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The Rogers family and its closest advisers were scheduled to gather yesterday evening in a meeting to discuss a power struggle at Rogers Communications Inc. that has created a rift between chair Edward Rogers and his relatives, according to sources.

The meeting comes after Mr. Rogers attempted to replace chief executive officer Joe Natale with chief financial officer Tony Staffieri and oust other members of the leadership team. The move triggered a boardroom fight that has pitted Edward against his sisters Martha Rogers and deputy chair Melinda Rogers-Hixon, and his mother, Loretta Rogers.

Various parties were expected to present their perspectives on recent developments and a possible path forward for the company, one of the sources said.

The Rogers Communications tower at One Mount Pleasant in Toronto on March 15, 2021 (Melissa Tait / The Globe and Mail)Melissa Tait/The Globe and Mail

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Ottawa urged to drop litigation on human rights tribunal orders that affect Indigenous children

Representatives of the Canadian Bar Association are urging the federal government not to pursue any further legal action against a pair of human rights tribunal decisions that could make Canada liable for billions of dollars in compensation to Indigenous children and their families.

The Liberal government has until Oct. 29 to decide whether it will appeal a landmark ruling from the Federal Court, which upheld findings from the Canadian Human Rights Tribunal (CHRT) related to two orders that affect Indigenous children.

Prime Minister Justin Trudeau said on Monday, during a visit to the Tk’emlúps te Secwépemc First Nation, that the government has not yet decided whether to appeal the Federal Court’s ruling. He reiterated the government’s frequent assurance that it remains committed to compensating First Nations children.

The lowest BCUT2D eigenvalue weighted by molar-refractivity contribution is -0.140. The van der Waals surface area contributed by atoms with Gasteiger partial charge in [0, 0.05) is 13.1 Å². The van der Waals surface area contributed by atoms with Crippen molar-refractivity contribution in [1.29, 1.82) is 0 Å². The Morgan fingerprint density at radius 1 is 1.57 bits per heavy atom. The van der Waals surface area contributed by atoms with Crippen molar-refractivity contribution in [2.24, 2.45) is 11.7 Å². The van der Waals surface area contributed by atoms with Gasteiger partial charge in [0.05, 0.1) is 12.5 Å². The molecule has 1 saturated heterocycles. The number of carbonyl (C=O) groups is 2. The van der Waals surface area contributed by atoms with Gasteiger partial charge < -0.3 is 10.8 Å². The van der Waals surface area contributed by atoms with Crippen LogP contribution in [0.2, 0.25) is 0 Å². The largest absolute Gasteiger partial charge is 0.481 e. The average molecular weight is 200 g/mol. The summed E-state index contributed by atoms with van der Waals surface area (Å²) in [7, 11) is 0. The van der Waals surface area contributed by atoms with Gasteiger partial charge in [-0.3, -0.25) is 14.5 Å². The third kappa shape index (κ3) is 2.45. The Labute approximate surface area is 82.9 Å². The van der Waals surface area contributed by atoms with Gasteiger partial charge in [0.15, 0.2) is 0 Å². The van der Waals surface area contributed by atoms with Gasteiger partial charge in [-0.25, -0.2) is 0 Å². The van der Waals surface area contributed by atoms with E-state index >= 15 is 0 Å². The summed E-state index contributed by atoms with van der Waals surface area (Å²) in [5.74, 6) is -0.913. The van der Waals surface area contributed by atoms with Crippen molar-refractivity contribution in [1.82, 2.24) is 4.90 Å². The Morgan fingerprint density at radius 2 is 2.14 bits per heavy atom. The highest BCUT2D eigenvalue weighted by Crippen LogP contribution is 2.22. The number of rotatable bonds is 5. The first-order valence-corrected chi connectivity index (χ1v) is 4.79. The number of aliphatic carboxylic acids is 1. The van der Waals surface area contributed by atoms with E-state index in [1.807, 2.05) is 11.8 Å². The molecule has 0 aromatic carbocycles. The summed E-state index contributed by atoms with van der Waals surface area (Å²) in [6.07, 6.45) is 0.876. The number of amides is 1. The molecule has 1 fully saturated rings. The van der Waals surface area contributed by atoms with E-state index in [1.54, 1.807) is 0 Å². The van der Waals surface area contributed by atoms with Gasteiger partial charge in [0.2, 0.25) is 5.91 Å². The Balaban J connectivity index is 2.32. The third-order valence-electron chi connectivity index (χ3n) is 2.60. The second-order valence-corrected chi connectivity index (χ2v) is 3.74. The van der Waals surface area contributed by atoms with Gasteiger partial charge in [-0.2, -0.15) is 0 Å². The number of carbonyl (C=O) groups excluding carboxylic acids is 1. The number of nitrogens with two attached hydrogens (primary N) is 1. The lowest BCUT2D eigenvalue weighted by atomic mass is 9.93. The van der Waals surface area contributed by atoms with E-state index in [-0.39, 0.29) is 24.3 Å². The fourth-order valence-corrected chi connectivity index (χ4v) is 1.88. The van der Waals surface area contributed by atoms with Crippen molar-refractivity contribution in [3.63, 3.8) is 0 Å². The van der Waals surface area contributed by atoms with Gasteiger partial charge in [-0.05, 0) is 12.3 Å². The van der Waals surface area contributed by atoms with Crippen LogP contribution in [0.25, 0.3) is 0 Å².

New Alberta mayors set sights on fixing battered economies

Alberta’s two largest cities will be led by first-generation Canadians who campaigned on rebuilding and reinventing local economies battered by the COVID-19 pandemic and the oil-sector downturn that preceded it.

Calgary’s Jyoti Gondek, a city councillor, and Edmonton’s Amarjeet Sohi, a former Liberal federal cabinet minister, will be sworn in at the end of next month after winning their respective mayoral elections this week. Gondek is the first woman elected mayor of Calgary, while Sohi will be the first person of colour to be mayor in Edmonton.

They inherit cities struggling to find ways out of a province-wide economic decline that was set off by a recession more than half a decade ago and made worse by COVID-19.

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New COVID-19 mutation of Delta variant under close watch in U.K.: Scientists in Britain are monitoring a new version of the Delta variant, called Delta Plus, that has begun to spread in England and could be slightly more contagious. The U.K. Health Security Agency added that the mutation was “on an increasing trajectory.”

The Queen cancels events, accepts medical advice to rest: The palace didn’t offer specifics on the decision, but says the 95-year-old monarch is “in good spirits,” and disappointed that she will no longer be able to visit Northern Ireland for engagements Wednesday and Thursday.

Canada is finally the cover story at Frankfurt Book Fair, seven years later: As the Frankfurter Buchmesse, the world’s largest trade book fair, opens for business on Wednesday, returning to a physical form after a one-year digital shift prompted by the COVID-19 pandemic, Canada is in the international spotlight as the fair’s Guest of Honour. But this particular story got off to a rocky start.

CN Rail CEO to leave company: Jean-Jacques Ruest, Canadian National Railway Co.’s chief executive officer, will leave the Montreal-based railway in January amid calls for his resignation from an activist shareholder.